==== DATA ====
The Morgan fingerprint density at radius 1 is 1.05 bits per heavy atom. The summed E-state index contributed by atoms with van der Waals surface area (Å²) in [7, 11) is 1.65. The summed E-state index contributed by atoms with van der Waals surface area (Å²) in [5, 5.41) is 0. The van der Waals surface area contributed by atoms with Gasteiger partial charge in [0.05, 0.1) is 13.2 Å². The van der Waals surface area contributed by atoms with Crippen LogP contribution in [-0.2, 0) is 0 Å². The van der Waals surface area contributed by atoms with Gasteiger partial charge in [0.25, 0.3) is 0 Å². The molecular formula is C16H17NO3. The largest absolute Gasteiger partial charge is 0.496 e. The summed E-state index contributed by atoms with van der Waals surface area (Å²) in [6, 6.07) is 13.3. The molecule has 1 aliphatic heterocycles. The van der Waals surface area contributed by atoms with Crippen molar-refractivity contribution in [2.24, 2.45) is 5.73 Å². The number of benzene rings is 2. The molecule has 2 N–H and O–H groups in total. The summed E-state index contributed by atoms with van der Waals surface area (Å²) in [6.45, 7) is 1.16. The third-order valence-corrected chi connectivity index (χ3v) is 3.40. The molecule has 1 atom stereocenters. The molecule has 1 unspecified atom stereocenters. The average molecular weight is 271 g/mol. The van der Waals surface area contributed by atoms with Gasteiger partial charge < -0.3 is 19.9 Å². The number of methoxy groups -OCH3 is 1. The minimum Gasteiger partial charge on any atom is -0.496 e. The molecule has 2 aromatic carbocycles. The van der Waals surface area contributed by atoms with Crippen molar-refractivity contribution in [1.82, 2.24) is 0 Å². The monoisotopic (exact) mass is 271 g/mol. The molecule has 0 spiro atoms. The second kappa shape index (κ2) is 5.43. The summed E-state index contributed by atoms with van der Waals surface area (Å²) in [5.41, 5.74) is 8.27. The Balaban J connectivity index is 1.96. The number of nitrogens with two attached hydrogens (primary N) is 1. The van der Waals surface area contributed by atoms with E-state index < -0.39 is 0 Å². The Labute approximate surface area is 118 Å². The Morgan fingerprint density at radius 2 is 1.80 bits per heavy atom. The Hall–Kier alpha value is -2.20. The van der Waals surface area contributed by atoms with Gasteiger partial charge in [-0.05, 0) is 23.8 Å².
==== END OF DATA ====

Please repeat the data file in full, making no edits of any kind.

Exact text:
The Morgan fingerprint density at radius 1 is 1.05 bits per heavy atom. The summed E-state index contributed by atoms with van der Waals surface area (Å²) in [7, 11) is 1.65. The summed E-state index contributed by atoms with van der Waals surface area (Å²) in [5, 5.41) is 0. The van der Waals surface area contributed by atoms with Gasteiger partial charge in [0.05, 0.1) is 13.2 Å². The van der Waals surface area contributed by atoms with Crippen LogP contribution in [-0.2, 0) is 0 Å². The van der Waals surface area contributed by atoms with Gasteiger partial charge in [0.25, 0.3) is 0 Å². The molecular formula is C16H17NO3. The largest absolute Gasteiger partial charge is 0.496 e. The summed E-state index contributed by atoms with van der Waals surface area (Å²) in [6, 6.07) is 13.3. The molecule has 1 aliphatic heterocycles. The van der Waals surface area contributed by atoms with Crippen molar-refractivity contribution in [2.24, 2.45) is 5.73 Å². The number of benzene rings is 2. The molecule has 2 N–H and O–H groups in total. The summed E-state index contributed by atoms with van der Waals surface area (Å²) in [6.45, 7) is 1.16. The third-order valence-corrected chi connectivity index (χ3v) is 3.40. The molecule has 1 atom stereocenters. The molecule has 1 unspecified atom stereocenters. The average molecular weight is 271 g/mol. The van der Waals surface area contributed by atoms with Gasteiger partial charge < -0.3 is 19.9 Å². The number of methoxy groups -OCH3 is 1. The minimum Gasteiger partial charge on any atom is -0.496 e. The molecule has 2 aromatic carbocycles. The van der Waals surface area contributed by atoms with Crippen molar-refractivity contribution in [1.82, 2.24) is 0 Å². The monoisotopic (exact) mass is 271 g/mol. The molecule has 0 spiro atoms. The second kappa shape index (κ2) is 5.43. The summed E-state index contributed by atoms with van der Waals surface area (Å²) in [5.41, 5.74) is 8.27. The Balaban J connectivity index is 1.96. The number of nitrogens with two attached hydrogens (primary N) is 1. The van der Waals surface area contributed by atoms with E-state index < -0.39 is 0 Å². The Labute approximate surface area is 118 Å². The Morgan fingerprint density at radius 2 is 1.80 bits per heavy atom. The Hall–Kier alpha value is -2.20. The van der Waals surface area contributed by atoms with Gasteiger partial charge in [-0.05, 0) is 23.8 Å².